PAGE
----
When traders are first starting out, one of the most common questions they want to know is if selling options for a living is possible.
The short answer is yes, but it completely depends on your portfolio size and cost of trading. Always remember to keep your transaction costs, i.e. your options trading commissions, as low as humanly possible without sacrificing trading technology.
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More Capital = Livable Returns
This is the biggest concept to understand when trying to trade for a living, especially if you want to sell options. Selling call options and put options are inherently risky, because the max profit is always defined and the max loss is usually undefined and substantial.
As a trader, if you have more capital to begin with, it will enable you to take on less overall risk and generate better returns.
For example, if we had a $5,000 portfolio, and wanted to sell options for a living, it would be almost impossible. The keyword is “almost” because there is always the element of luck and unpredictability. Maybe the next 30 trading weeks of SPX will see 25 consecutive weekly gains and selling put credit spreads would be the way to go.
Or maybe the market won’t move at all and we could make enough money to live off of by selling iron condors. Who knows?
In reality, however, both of these two aforementioned situations are extremely unlikely.
In the world of finance, there are only two certainties:
markets will move up
markets will move down
That is it. It’s tough to make blanket statements like “timing the market is impossible,” because there unequivocally are traders who have proven that their timing is impeccable and dramatically better than other market participants.
The anonymous Japanese daytrader, CIS, is one such example. For the rest of us, who don’t overindulge on carrots and sit in front of a computer 24/7, what can we do? Knowing that there are two certainties in the market, it makes seling options an attractive choice.
Selling Options for a Living
So selling options on a $5,000 portfolio is not that realistic, because it necessitates specific market conditions to be profitable.
But let’s say we had a $100,000 portfolio. Now, all of a sudden, selling options for a living just became a whole lot more realistic. If we only wanted to use 5% of our entire capital as the initial margin on one trade, which is still a lot, that would be the entire value of the $5,000 portfolio in the aforementioned example.
This is something we really need to analyze.
When you have more buying power, you can generate better returns and take less risk.
Say to “make a living” we need to make $50,000 every year. Of course, everyone’s standards of living are different, but we’re assuming most people out there would take a free $50k solely from selling options, so we’ll use that number as an example.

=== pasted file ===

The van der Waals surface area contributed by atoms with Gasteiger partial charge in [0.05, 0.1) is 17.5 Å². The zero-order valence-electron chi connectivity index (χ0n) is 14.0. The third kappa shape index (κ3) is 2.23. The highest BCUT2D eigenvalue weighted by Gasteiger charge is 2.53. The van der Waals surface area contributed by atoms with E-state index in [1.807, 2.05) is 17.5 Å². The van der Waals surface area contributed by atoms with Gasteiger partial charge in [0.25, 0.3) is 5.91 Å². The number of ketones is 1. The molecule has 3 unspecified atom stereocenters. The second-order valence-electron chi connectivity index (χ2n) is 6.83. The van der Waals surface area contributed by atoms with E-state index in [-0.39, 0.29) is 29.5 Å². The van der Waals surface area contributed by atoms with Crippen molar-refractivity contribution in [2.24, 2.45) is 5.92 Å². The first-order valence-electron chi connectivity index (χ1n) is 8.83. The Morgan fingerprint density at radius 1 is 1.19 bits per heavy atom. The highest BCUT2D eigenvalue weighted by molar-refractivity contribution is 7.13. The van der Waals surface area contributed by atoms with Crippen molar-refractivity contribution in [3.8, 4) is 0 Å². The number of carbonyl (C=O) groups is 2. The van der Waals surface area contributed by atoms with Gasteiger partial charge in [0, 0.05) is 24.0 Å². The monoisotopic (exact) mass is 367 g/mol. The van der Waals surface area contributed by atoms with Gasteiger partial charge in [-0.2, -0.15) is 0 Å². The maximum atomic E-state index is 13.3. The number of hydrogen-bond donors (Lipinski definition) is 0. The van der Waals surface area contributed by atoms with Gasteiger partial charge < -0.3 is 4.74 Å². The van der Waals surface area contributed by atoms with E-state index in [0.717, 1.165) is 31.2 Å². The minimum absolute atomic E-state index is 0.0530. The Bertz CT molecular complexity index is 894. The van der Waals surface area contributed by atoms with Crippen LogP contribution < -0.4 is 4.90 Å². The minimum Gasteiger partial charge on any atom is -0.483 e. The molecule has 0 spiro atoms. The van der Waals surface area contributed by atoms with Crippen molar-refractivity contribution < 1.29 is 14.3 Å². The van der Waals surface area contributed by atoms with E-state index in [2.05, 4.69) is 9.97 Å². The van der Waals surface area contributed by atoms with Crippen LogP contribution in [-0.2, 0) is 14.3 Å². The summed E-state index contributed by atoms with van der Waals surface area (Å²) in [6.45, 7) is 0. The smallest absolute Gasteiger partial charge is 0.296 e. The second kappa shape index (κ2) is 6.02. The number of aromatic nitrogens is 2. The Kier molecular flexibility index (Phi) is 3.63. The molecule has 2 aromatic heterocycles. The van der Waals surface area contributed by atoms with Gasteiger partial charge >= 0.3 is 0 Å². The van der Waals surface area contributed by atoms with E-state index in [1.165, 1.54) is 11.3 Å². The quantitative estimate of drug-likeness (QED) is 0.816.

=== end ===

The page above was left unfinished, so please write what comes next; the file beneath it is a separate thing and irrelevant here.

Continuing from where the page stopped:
With the $5,000 portfolio, we would have to make a 1,000% return in one year in order to achieve our target. That’s insane! Is it possible? Sure….but the probability of that happening is next to none!
However, with the $100,000 portfolio, we would only have to make a mere 50% return to make a living. In terms of returns on Wall Street, this is still a huge ROI. For the individual trader, however, it’s not that unrealistic.
A 50% return on a $50,000,000,000 portfolio is mostly unrealistic because it’s not possible to deploy that much capital in the markets without creating waves and running into liquidity issues.
The power that retail traders have is a smaller scale and liquidity. You’re not going to make any waves in the market by using your $100,000 to sell a few SPX put options, and this is a good thing.
Why Most Traders Fail
We can clearly see the difference with the $5,000 portfolio and the $100,000 portfolio, but what if you have a portfolio of $5,000,000?
With a $5,000,000 portfolio, you can sell options and take on such little risk that generating just a 1% return will result in the $50,000 target. Let that sink in. This is why it’s commonly said that once you cross the seven figure mark, you’re kind of set. Only a 5% return is needed on a portfolio of $1,000,000 to reach that same $50,000 target.
This is the key to trading. More capital (up to a certain point before reaching the billions) equates to better odds of returns for the retail trader.
Simply put, most traders fail because they don’t have enough capital to start with. Trying to make a sum of $50,000 by trading a $5,000 or $10,000 account is be extremely difficult.
Selling Options for a Living is 100% Possible
It’s possible, folks. It really is. Don’t fall for any “guru” promising to alert you about profitable trading setups or other garbage like that. Keep it simple. Have a decent amount of working capital and 2-3 years worth of living expenses in the bank, and I promise you that it’s possible to generate reasonable returns on a large account by selling options.
Know all of the options trading strategies, keep your risk under control, and diversify your underlying positions.
The other important thing to note is that you need to keep your fees as low as possible. Do not overpay for commissions, because every dollar you spend to place a trade is a dollar taken out of your account. Always remember that.